Penguin Books is doing us a great service by publishing new translations of Kalidasa, dressed up in gorgeous floral covers appropriate for this poet of nature. Meghadutam is Kalidasa’s masterful rendering of the trope of a messenger between separated lovers, a trope which necessarily places that particular narrative moment in the love story within the mood of viraha (‘love in separatation’), a favourite in Sanskrit poetry. We are familiar with this situation in the Mahabharata, through the story of Nala and Damayanti and the geese who carry their messages to each other. But Kalidasa elevates the cliche of missives of love to something sublime. We are also familiar with the pain of separated lovers, Rama and Sita being one of the many such couples in our classical literatures. Human go-betweens are there in both Sanskrit and Tamil love poems. In Meghadutam, we have a yaksha who has been exiled by his master Kubera because he neglected his duties. The yaksha pines for his beloved wife and prevails upon a rain cloud to carry his message of love to her. The cloud travels over hill and dale, over mountains and plateaus, rivers and lakes filled with lotuses, over lovers who are together and young women who are preparing to meet their lovers.
Nothing could suit Kalidasa’s talents and temperament better than having both nature and pining lovers as his subjects. For many (including myself), Meghadutam is Kalidasa’s greatest work, displaying his magnificent capacity for pathetic fallacy, metaphor and image. Here’s an example from Reddy’s translation: the yaksha says to the cloud, “Soon the soft shadow of your soul will fall/on the tranquil waters/Of the River Gambhira, like a doorway into/her waiting heart. /Though strong, you will be powerless against/her quick glances,/Darting through the water like shiny minnows,/pure as white lilies.” (pg. 47).
The yaksha describes the lands that the cloud will pass over as he journeys to the groves of Alaka, where his wife waits for him, surrounded by other women who are with their lovers and husbands. Simply because I cannot resist the beauty that Kalidasa places before us, here’s another verse: “At midnight, when you leave the moon unobscured,/clear bright rays of moonlight/Filter to bedroom canopies where networks of twine/suspend moonstones that melt/Into water when kissed by moonlight, trickling down/as tiny drops to revive women,/Tired from love-making, and just freed from the grasp of their lovers’ clinging arms.” (pg. 81).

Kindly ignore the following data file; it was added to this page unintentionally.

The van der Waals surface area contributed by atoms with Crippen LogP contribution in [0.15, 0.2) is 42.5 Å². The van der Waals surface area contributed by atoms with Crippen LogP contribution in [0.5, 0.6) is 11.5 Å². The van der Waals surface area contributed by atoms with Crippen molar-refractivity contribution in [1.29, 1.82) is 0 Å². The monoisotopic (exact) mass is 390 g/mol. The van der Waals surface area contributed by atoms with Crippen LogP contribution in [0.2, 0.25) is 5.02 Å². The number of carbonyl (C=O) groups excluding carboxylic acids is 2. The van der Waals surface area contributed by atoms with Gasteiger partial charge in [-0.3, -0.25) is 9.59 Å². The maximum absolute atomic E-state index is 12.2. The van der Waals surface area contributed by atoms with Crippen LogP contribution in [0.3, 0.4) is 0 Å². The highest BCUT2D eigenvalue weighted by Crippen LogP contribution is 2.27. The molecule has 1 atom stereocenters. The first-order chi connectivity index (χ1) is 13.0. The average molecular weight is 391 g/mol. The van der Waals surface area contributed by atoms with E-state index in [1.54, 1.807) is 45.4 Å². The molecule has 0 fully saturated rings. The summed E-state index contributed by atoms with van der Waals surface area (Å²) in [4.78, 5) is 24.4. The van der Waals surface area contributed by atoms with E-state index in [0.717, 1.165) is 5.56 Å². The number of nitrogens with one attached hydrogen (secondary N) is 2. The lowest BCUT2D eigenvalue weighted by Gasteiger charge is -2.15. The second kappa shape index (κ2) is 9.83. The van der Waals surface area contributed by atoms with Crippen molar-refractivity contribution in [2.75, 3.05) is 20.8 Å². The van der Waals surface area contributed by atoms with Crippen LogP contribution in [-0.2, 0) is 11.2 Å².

The actual message that the yaksha sends his wife is almost the least part of the poem, which has 111 verses. Although it is relatively mundane in its exhortation to not lose faith and to sustain oneself through memories, Kalidasa’s images of love and longing are like streaks of lightning in a summer night’s sky—illuminations of beauty even in moments of unpleasantness.
Nothing suits Kalidasa’s talent better than having both nature and pining lovers as his subject. It displays his magnificent capacity for pathetic fallacy, metaphor and image.
Meghadutam: The Cloud Messenger is Srinivas Reddy’s second contribution to this Kalidasa series, his earlier translation of Malavikagnimitram was published in 2014. It’s a pleasure to see how much more confident the translation of Meghadutam is, how much less cluttered with critical material, annotations and footnotes, how much stronger Reddy’s faith that a classical Sanskrit text can work in English with minimal context.
Be that as it may, this is a superbly lyrical translation, Reddy seeking out the slow rhythms of the mandakranta metre with an eight-line verse in English. Each line of Sanskrit becomes two lines in English, the second line always shorter than the first. There is gentle movement here, a breeze rather than a wind, that takes our cloud towards his destination. In his preface, Reddy offers us a sweet metaphor with which we can further layer the poem and this translation—he suggests that the dootakavyam, the ‘messenger poem’, is a carrying over of something from one to another, as the act of translation itself is. As translators, then, we are all messengers, carrying words and meanings from one language to another, travelling over lands and cultures, hoping that we can convey as much as possible of what we have received. The yaksha thanks the rain cloud at the end of the poem, wishing for him that he “...may not suffer even one moment apart/from the light of your life”. This is a loving benediction that Reddy’s metaphor of translators as messengers has bestowed upon us who travel between words.